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History 1311 Study Guide for Midterm Exam

by: Francisco Soto

History 1311 Study Guide for Midterm Exam 1311-002

Marketplace > University of Texas at Arlington > History > 1311-002 > History 1311 Study Guide for Midterm Exam
Francisco Soto

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These Notes will lead you to succeed for the upcoming Midterm Exam
Rufki Salihi
Study Guide
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This 9 page Study Guide was uploaded by Francisco Soto on Tuesday October 4, 2016. The Study Guide belongs to 1311-002 at University of Texas at Arlington taught by Rufki Salihi in Fall 2016. Since its upload, it has received 17 views. For similar materials see history in History at University of Texas at Arlington.


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Date Created: 10/04/16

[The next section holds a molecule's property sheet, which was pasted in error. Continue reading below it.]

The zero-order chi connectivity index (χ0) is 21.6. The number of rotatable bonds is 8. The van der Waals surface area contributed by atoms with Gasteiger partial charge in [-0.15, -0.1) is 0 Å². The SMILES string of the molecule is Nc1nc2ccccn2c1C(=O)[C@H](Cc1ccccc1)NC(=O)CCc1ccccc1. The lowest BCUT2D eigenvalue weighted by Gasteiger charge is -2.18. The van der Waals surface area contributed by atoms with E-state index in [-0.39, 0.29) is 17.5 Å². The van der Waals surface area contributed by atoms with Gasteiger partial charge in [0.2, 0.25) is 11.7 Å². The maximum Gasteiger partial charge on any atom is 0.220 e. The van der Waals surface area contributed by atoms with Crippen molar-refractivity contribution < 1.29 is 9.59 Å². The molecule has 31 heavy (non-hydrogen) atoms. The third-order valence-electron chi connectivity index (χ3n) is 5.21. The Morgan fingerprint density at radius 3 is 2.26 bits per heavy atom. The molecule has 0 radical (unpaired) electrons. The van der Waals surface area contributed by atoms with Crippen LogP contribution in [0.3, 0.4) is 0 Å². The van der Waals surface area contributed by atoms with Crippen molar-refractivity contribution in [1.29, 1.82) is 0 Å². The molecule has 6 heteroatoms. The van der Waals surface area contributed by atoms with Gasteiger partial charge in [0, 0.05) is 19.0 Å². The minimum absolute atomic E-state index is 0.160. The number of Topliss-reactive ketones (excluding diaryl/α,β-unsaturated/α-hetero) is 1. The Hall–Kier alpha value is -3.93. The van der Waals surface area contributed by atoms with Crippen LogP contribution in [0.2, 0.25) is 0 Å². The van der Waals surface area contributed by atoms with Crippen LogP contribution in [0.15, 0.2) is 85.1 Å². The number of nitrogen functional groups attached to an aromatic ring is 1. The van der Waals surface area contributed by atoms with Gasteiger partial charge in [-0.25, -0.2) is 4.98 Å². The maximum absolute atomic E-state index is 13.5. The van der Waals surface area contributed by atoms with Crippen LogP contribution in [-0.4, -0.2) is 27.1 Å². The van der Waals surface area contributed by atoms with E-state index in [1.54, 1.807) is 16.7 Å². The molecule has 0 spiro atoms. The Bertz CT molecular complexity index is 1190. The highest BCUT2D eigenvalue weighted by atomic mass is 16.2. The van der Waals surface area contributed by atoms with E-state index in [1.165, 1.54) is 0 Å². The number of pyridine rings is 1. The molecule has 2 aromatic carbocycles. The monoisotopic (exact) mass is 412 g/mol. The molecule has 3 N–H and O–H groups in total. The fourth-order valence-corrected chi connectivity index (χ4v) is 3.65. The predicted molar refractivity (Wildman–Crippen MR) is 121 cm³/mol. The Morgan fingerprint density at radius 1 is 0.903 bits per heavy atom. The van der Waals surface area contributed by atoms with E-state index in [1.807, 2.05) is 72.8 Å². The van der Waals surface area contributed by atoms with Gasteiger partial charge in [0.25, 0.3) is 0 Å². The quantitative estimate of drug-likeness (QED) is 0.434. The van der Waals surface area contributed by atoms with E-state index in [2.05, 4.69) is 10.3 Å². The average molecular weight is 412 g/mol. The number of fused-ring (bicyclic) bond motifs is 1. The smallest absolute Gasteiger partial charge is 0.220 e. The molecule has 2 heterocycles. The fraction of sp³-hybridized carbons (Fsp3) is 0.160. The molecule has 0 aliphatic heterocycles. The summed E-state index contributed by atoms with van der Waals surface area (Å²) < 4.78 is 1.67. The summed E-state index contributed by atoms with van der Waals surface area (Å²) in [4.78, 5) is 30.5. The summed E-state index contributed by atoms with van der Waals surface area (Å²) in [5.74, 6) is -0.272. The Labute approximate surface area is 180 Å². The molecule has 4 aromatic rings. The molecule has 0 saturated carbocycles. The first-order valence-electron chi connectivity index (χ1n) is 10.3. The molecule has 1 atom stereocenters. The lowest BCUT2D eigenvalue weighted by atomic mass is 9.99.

Midterm Exam Study Exam Imperial Rivalries A vast territorial empire on paper, Spanish North America actually consisted of a few small isolated urban clusters. Despite establishing religious missions and presidios, the Spanish population in Spain´s North America Empire was small and sparse. The Spanish in California. Spain ordered the colonization of California in response to perceived Russian threat Junipero Serra founded the first mission in San Diego in 1769´ California was a mission frontier. Heavy death of natives due to disease and forced labor. The French empire France was Britain’s biggest rival in Europe and North America The French empire expanded French viewed North America as a place of cruel exile for criminals and social outcasts. The middle ground Indians were constantly being pushed The Indians of the Ohio River Valley saw the rivalry of Britain and France as a threat and an opportunity. Virginia gave an immense land grant in 1749 to the Ohio Company. The 7 years’ war In the first half of the 18 century, Spain and France set the stage for England becoming the dominant power in Europe. The war began in 1754. British tried to dislodge the French from western Pennsylvania. The war went against the British until 1757, when William Pitt became British Secretary of State and turned the tide of battle. In 1760, the French surrendered Montreal, their last North American outpost, to the British. The peace of Paris in 1763 resulted in the expulsion of France from North America. Pitt declared that peace would be as hard to make as war, and the war indeed put future financial strains on all participants. Pontiac’s rebellion With French removed, the balance of power diplomacy that had the Iroquois to maintain a significant degree of autonomy was eliminated. In 1763 Indians launched a revolt against British rule Neolin championed a pan-Indian identity. The proclamation line To avoid Indian conflicts, London issued the proclamation of 1763, which banned white settlement west of the Appalachian Mountains. It enraged settlers and land speculators to take advantage of the expulsion of the French. Pennsylvania and the Indian The war deepened the hostility of western Pennsylvania farmers toward Indians which caused indiscriminate assaults on Indian communities. Before the 7 years’ war London had loosely tried to regulate some of the colonies economy. Molasses act 1733 After the seven years’ war London insisted that the colonist play a subordinate role and help pay for the protection the British provided. Members of the British parliament had virtual representation. The colonists argued London could not tax them because they were underrepresented in the parliament. British writs of assistance to combat smuggling alarmed many colonists. Taxing the colonies The sugar act of 1764 and the revenue act threatened the profits of colonial merchants and aggravated and economic recession. The stamp act crisis The stamp act of 1765 was a direct tax on all sorts of printed materials. First time taxes used to raise revenue in British North American history. The act was wide reaching and offended virtually every free colonist. Opposition to the stamp act was the first great drama of the revolutionary era and the first major split between the colonist and Great Britain. Taxation and representation American leaders viewed the British Empire as an association of equals in which free settlers overseas enjoyed the same rights as Britons at home. Patrick Henry led opposition by proposing 4 resolutions approved by Virginias House of Burgesses The stamp act congress met in 1765. The road to Revolution Politics in the streets The south was organized to resist the Stamp Act and to enforce a boycott of British goods. Stunned Parliament repealed the Stamp act, but issue the Declaratory Act. The new act Parliament could pass future colonial taxes. The Townshend Crisis The 1767 Townshend Act imported taxes on imported goods. Believed colonists agreed with taxes used to regulate trade. By 1768, colonies were again boycotting British goods. Letters from a Farmer in Pennsylvania. John Dickinson’s pamphlet argued for reconciliation with the mother country. Colonists deserve all traditional rights of Englishmen. The March 1770 conflict between Bostonians and British troops left five Bostonians, included a mixed-race sailor named Crispus Attucks dead. Seven soldiers were found not guilty, and two were convicted of manslaughter. Paul Revere’s inaccurate engraving stirred up anger throughout the colonies. The Tea Act The east India Company was in financial crisis, and the British government decided to market the company´s Chinese tea in North America. The Tea Act was intended to aid the East India Company and to help defray the costs of colonial government. December 16 1773 colonial threw more than 300 chests of tea into Boston Harbor. The intolerance Acts London´s response to the Bostonian´s actions was swift and harsh with the so-called intorable Acts. The continental congress Boston issued suffix resolves, which urged Americans not to obey new laws, to withhold taxes, and to prepare for war. The continental Association The congress adopted the continental association, which almost complete halt to trade with Great Britain and the West Indies. Committees of safety enforce the boycotts. The committees of safety enlarged the political nation. Americans increasingly based their claims not only on historical rights of Englishmen but also about abstract language of natural rights and universal freedom. John Locke’s theory of natural rights. Thomas Jefferson’s a ¨summary of view of rights of British America¨. The outbreak of war In April 1775 war broke out at Lexington and Concord. The battle of Bunker Hill was a British victory, but the colonists forced General Howe from Boston by March 1776. The Second Continental Congress raised an army and appointed George Washington its commander. Independence That the goal of this war was independence was not clear by the end of 1775. Opinions varied in the colonies as to the question of independence. Common sense Thomas Paine published Common Sense in January 1776 Criticizing monarchy and aristocracy, Paine called for a frequent elections and a written constitution. Paine termed a small island ruling a continent absurd. Paine tied the economic hopes of the new nation to the idea of commercial freedom. Paine argued that America would become a haven for liberty. Paine dramatically expanded the public sphere where political discussion took place. He pioneered a new style of political writing. The declaration and American freedom The declaration of independence completed the shift from the rights of Englishmen to the rights of mankind as the American independence. The pursuit of happiness was unique and became the central element of American freedom. The global declaration of independence Although for most Americans winning international recognition for the independence trumped concern for global human rights, Thomas Jefferson hoped the Declaration would inspire others to claim liberty and self-government. Securing independence The balance of power. Britain had the advantage of a large, professional army and navy. Patriots had the advantages of fighting on their own soil and a passionate desire for freedom. Blacks in the Revolution George Washington accepted black recruits after Lord Dunmore’s proclamation offered freedom to slaves who fought for the British. 5000 African Americans enlisted in state militias and the continental army and navy. Some slaves gained freedom by serving in place of an owner. The first year of the war The war initially went badly for Washington; many of his troops went home. He managed a successful surprise attack on Trenton and Princeton. The battle of Saratoga. The battle of Saratoga in October 1777 gave the patriots victory and boost to morale. The victory convinced the French to aid the Americans in 1778. The war in the south The focus of the war shifted to the south in 1778. Continental Congress was essentially bankrupt. British achieved some victories, but commanders were unable to consolidate their hold on the south. Victory at last American and French troops surrounded General Cornwallis at Yorktown, where he surrendered in October 1781. The treaty of Paris was signed in September 1783 The American delegates was made up of John Adams, Benjamin Franklin, and John Jay. In addition to independence In America granted land in the frontier to the Mississippi river. The revolution within The revolution unleashed public debates and political and social struggles in America. The principle of hereditary aristocracy was rejected. The declaration of independence´s assertion that all men are created equal announced a radical principle whose full implications could not be anticipated. Expanding the political nation The leaders of the revolution had not intended this disruption of social order. The democratization of freedom was dramatic for free men. In the eighteenth century democracy had multiple meanings. Artisans, small farmers, laborers, and all militia all emerged as self-conscious elements in politics. Government Each state wrote a new constitution and all agreed that their governments must be republics. States disagreed. One house legislatures were adopted only by Pennsylvania, Georgia, and Vermont. John Adams balanced governments included 2 house legislatures. The right to vote The property qualifications for suffrage was hotly debated. The last democratization occurred in the southern states, where highly deferential political traditions enabled the landed gentry to retain their control of political affairs. Vermont was the only state not to have financial consideration for suffrage. Democratizing Government By the 1780s with the exceptions of Virginia, Maryland, and New York, a large majority of the adult white male population could meet voting requirements. Until 17807, property-owning women in New Jersey could vote. Freedom and an individual´s right to vote had become interchangeable. Religion Catholic Americans Joining forces with France and inviting Quebec to join in the struggle against Britain had weakened anti-Catholicism. The end of British rule led to questioning the privilege of the Anglican Church in many colonies Many believed that religion was necessary as a foundation of public morality, but were skeptical of religious doctrine. Enlightenment influenced this skepticism. States disestablished established churches depriving them of specific public funding and legal privileges. Jefferson and Religious liberty Thomas Jefferson´s Bill for establishing religious freedom separated church and state in Virginia. James Madison insisted that one reason for the complete separation of church and state was to reinforce the principle that the new nation offered asylum to the persecuted and oppressed of every nation and religion. As religious liberty expanded some church authority was undermined. Labor By 1800 indentured servitude had all disappeared from the U.S. The distinction between freedom and slavery sharpened Economy Some Americans responded to wartime inflation by accusing merchants of hoarding goods and by seizing stocks of food to be sold at the traditional just price. From 1776-1779 more than 30 incidents occurred where crowds confronted merchants. The debate over free trade. Congress urged states to adopt measures to fix wages and prices. Adam Smith´s argued that the invisible hand of the free market directed economic life more effectively and fairly than governmental intervention. Loyalists Colonial Loyalists An estimated 20 to 25 percent of Americans were Loyalists-those who retained their alligence to the crown. Wealthy that worked close with Britain. Ethnic minorities fearful to loose land and rights. Many southern backcountry farmers and New York tenants who opposed. The Loyalists Plight The war for independence was in some respects a civil war among Americans. War brought a deprivation of basic rights to many Americans. Many states required residents to take oaths of allegiance to the new nation. Indians The Indian’s revolution American independence meant the loss of freedom for Indians. Indians were divided in allegiance during the war of independence. Both the British and Americans were guilty of savagery toward the Indians during the war. Liberty for whites meant loss of liberty for Indians. The treaty of Paris marked the culmination of a century in which the balance of power in eastern North America shifted away from the Indians and towards white Americans. Freedom had minor played a major part in Indians vocab before the revolution but now freedom meant defending their lands and property.